This was what the clerk had been talking about. This was Fiesta. Overhead were strings of colored lights. In the center of the square was a small green park, trees and benches and a bandstand draped in red-and-orange bunting. A low cement wall ran around the park with entrances at each corner. Entrances hung with grotesque papier maché standards. In the street that circled the park were thatched booths, smelling of food, the acrid smell of chile; stacked with cases of pop, decorated with gimcracks, cheap canes topped with celluloid dolls wiggling feathers, and cheap sticks with flimsy yellow birds floating from them, balloons on brittle wooden sticks. This was Fiesta: a run-down carnival.

He picked up his valise again, he'd seen a hotel sign halfway up the street. This one shouldn't turn him down. It was next door to a pool hall. There were no armchairs rocking on a porch, no ferns in the lobby. The bulky clerk was in shirtsleeves. A pinball machine jerked and clattered, almost drowning out his words.

No rooms.

Sailor jutted out his chin. 'What's the matter? Don't I look like I got the price of a room? Listen here—' He was reaching for his roll but he didn't.

The bulky guy said, 'This is Fiesta. You didn't expect to blow in and get a room during Fiesta, did you? Even us, we got reservations months ahead for Fiesta.'

'What's this Fiesta stuff?'

'You mean you came to town right now without knowing it was Fiesta?' The big guy didn't snicker, he just looked as if he were seeing a sight. 'Every year for two hundred and thirty-four years there's been a Fiesta here. Account of—'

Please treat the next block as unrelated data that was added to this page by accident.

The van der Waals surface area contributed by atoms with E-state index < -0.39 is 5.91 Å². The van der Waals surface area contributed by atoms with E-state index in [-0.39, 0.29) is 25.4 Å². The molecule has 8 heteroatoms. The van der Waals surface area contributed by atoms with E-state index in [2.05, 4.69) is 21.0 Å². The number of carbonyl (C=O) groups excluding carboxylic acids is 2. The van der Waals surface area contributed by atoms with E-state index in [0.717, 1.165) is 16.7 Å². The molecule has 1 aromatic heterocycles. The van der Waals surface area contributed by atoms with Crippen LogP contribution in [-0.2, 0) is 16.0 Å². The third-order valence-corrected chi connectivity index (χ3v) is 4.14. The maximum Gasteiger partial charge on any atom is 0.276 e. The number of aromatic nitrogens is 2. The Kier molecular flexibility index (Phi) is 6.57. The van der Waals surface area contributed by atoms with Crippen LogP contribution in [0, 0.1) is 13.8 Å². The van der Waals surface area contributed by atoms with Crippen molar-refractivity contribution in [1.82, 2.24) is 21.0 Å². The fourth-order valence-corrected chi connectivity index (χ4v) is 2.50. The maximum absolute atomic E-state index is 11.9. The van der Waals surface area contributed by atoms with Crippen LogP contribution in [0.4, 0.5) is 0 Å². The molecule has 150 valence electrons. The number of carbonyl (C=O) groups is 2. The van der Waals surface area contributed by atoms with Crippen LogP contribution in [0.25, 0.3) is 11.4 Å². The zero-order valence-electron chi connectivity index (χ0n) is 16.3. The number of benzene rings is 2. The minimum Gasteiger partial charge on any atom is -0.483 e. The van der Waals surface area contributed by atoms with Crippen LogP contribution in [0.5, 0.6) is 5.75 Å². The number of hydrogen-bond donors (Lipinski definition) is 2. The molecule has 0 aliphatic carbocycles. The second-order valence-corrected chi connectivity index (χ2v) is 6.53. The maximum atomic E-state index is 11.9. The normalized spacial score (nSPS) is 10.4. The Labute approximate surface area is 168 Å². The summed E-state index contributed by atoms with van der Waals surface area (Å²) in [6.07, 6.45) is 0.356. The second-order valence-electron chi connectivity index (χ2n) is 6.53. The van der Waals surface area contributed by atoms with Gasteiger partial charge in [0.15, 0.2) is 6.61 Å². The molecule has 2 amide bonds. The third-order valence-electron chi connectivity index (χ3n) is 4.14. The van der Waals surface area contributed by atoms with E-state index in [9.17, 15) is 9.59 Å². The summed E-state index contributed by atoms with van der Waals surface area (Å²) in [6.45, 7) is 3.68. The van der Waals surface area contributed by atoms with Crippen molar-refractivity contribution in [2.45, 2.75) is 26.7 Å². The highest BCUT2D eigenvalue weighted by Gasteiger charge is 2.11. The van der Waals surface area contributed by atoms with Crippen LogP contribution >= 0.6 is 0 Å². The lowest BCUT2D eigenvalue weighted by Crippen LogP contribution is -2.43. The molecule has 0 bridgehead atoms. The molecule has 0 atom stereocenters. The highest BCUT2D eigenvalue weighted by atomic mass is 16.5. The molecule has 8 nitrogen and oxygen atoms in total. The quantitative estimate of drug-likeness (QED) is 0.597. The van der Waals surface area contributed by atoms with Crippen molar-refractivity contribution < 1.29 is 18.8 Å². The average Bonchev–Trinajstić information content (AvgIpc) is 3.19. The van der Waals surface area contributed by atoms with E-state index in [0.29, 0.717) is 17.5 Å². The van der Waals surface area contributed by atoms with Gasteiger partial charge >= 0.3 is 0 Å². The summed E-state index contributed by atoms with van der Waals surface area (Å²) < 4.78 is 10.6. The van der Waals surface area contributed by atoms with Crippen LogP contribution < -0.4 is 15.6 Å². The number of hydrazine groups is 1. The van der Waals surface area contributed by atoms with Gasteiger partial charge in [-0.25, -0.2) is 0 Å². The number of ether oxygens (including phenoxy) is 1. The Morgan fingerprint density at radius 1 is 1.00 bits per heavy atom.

'Skip it,' he said. He would read about it off the pink handbill in his spare time. He didn't care about Fiesta, he was here on business; the sooner it was over the better. 'Where am I going to sleep tonight?'

The guy shook his head. 'You better go on to Albuquerque. There's nothing in town.' He saw by Sailor's scowl that was no good. 'If you got a reason you got to be here, I don't know. You might try the Chamber of Commerce. Maybe they got a private room listed.' Doubt plucked at his heavy chin.

The Chamber of Commerce. And some wise guy wanting to know who you were and where from and what you doing in our dump. He wasn't having any. He reached for the valise and then he tipped his hat over to the other side of his head. 'How about me leaving the bag here for a little? Maybe I can clean up my business and go on to Albuquerque.' He gave it the pronunciation he'd heard on the bus, Albukirk. He knew his business would take longer than that but if he could get rid of the weight he was tugging, he could look around for a place to stay.